Mother Earth Living

Farm-Fresh Philosopher: Sustainable Farming

Ann Harvey Yonkers is creating culinary change by starting farmer’s markets and supporting sustainable farming.
By Susan Belsinger
July/August 2005
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EasterEggers, Barred Rock, Black Sex Link, Red Sex Link, and Wyandotte aren’t the names of rock ‘n’ roll bands—they’re the varieties of chickens that provide Pot Pie’s pastel-hued eggs.
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In 1991, Ann Harvey Yonkers bought Pot Pie Farm, nine acres in Talbot County, Maryland, surrounded on three sides by the Chesapeake Bay. Knowing that how she grew food would profoundly affect the bay’s ecosystems, Yonkers—already a committed environmentalist—took sustainable farming to new ­dimensions. Her love for fresh, ­seasonal food then led her to create FreshFarm Markets (FreshFarmMarket.org), which she codirects with Bernadine Prince. FreshFarm’s five markets—four in Washington, D.C., and one in St. Michaels, Maryland—encompass forty-seven farmers, more than 5,000 acres of farmland, and more than 90,000 customers. The group’s mission is to build and strengthen the local food movement in the Chesapeake Bay region, create vibrant urban and community places, and showcase the region’s agricultural bounty. Here’s what Yonkers has to say about the world we eat in.

Tell us about your philosophy.

Food is the most intimate relationship we have with the world—we take food into our bodies, and it becomes who we are. Choices about what we eat and who we buy it from are probably the most profound environmental decisions most of us will ever make. Choosing what we consume and who we buy it from creates a different world in terms of our health and pleasure and how our countryside looks.

My work with farmer’s markets brings together three important aspects of my life: my love of good food, my environmentalism, and my need to do meaningful work. So much environmentalism consists of telling people what’s wrong. With farmer’s markets, it’s a delicious revolution; I’m urging people to eat fabulous fresh food, to meet the farmer, and to connect with where they live.

What’s your vision?

People learning to honor the earth that gives us food and feeding themselves regionally by developing healthy farms and supporting farmers. Also, I dream of people taking pleasure in eating seasonally and locally.

What led you to do what you’re doing now?

In the 1970s, my husband, Charlie, and I and our two children spent four years in the Peace Corps in the West African country of Benin. West Africa had a major impact on my palate because everything we ate there was local. I learned to look for what’s good at the market rather than going with a list of what I wanted to buy. I experienced many new tastes and was introduced to the pleasure of eating delicious, ­flavorful food close to home.

You created the American Table in the 1980s. How did that enterprise lead you to where you are today?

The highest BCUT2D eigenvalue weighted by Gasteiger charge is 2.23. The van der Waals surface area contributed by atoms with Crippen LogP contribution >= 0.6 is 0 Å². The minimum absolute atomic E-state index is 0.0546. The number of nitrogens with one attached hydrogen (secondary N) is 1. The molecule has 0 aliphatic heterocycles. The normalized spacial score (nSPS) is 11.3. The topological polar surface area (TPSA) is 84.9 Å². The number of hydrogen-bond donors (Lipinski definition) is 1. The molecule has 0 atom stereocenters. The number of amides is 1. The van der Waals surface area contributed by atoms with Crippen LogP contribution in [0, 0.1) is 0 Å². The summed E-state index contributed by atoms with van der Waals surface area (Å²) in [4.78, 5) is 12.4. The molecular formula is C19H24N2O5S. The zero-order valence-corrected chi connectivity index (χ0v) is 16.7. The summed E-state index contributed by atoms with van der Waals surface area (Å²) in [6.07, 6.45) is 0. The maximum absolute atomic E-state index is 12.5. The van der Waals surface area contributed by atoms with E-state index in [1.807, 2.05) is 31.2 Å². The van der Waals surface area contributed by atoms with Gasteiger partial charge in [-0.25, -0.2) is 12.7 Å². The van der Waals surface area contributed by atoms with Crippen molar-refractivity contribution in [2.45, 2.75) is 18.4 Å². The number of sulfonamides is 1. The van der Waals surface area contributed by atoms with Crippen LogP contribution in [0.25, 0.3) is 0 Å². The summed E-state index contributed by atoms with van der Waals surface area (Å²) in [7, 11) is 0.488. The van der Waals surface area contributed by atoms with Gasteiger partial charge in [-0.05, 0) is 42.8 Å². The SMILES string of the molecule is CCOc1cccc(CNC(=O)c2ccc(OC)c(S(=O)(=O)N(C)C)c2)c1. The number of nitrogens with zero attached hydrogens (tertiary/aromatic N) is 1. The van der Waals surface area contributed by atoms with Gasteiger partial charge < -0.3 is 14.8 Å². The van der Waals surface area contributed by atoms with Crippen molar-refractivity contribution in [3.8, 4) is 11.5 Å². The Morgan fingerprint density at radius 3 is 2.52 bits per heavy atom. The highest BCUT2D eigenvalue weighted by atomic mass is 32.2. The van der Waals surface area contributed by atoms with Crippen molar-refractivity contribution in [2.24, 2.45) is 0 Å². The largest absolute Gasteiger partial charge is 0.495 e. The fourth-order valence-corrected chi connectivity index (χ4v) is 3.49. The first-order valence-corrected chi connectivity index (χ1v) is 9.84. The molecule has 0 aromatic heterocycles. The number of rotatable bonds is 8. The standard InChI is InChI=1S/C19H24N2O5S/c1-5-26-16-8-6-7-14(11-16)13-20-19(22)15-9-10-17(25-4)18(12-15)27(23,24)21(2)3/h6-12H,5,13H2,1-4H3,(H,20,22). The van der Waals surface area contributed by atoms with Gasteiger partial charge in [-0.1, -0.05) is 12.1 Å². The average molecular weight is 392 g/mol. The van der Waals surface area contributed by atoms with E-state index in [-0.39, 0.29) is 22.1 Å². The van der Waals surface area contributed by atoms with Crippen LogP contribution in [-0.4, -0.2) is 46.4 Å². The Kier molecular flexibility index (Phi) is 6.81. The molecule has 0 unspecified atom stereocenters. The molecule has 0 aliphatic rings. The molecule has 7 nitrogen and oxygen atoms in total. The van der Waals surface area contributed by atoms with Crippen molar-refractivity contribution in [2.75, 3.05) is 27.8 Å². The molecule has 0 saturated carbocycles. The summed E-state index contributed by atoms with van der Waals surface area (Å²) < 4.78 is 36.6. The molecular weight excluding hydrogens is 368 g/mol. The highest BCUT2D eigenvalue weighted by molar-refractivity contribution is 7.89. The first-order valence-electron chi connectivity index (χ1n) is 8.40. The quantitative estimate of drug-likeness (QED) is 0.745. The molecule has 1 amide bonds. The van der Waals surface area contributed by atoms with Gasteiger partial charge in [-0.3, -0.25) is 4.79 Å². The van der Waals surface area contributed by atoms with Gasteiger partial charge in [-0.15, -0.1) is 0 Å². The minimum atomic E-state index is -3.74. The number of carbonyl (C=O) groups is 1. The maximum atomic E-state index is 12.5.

Through the American Table, I taught cooking classes to small groups of students. From that experience and from creating a classroom-cooking program for the Washington, D.C., public schools, I learned that people are transformed by their exper­iences of working with food. Once stressed students began preparing ingredients, they began to laugh and chat—the whole mood of the class would change to become more human. We tend to confine education to reading, talking, and writing. When food enters the picture, the senses of touch, smell, sight, and taste come into play, and suddenly we have more pathways to learn and live by.

You’ve said we should stress “sustainability” rather than organic. Why?

Organic agriculture defines what does or doesn’t go into growing food. It’s a good system as far as it goes; food grown without synthetic fertilizers, pesticides, herbicides, and fungicides is better for you and the planet.

However, there are some important bigger questions that organic doesn’t always address, and these come into play when you ask: “Is the system sustainable?” Is food grown in a way that can be continued over time? Is the soil renewed so it can sustain crops over time? Can the farmer make enough money farming so he/she can stay on the land? Is there enough farm diversity to naturally break disease and pest cycles that come from raising only one type of crop? Does the farm or the system sell locally or ship nationally or internationally? How dependent is the farm on petroleum to produce its food? Sustainability is a more holistic viewpoint.

What’s your advice for people who want to start a market in their area?

Structure it as a nonprofit and treat it like a business. Just twenty-five years old, the farmer’s market concept is really a grassroots movement. As a result, most markets are run informally, lack active management, and rarely collect important statistics such as customer counts and farmers’ sales intake. If farmer’s markets are going to prosper and replicate, they need better tracking of their progress.

What do you think the future holds?

This is an exciting time to be working in the sustainable, local food movement. I see lots of signs indicating the conventional system of farming and food distribution is bankrupt. Mean­while, farmer’s markets are growing at a fast clip; in 1994, there were 1,755 farmers’ markets in the country, and in 2004, there were more than 3,600—an increase of 105 percent.


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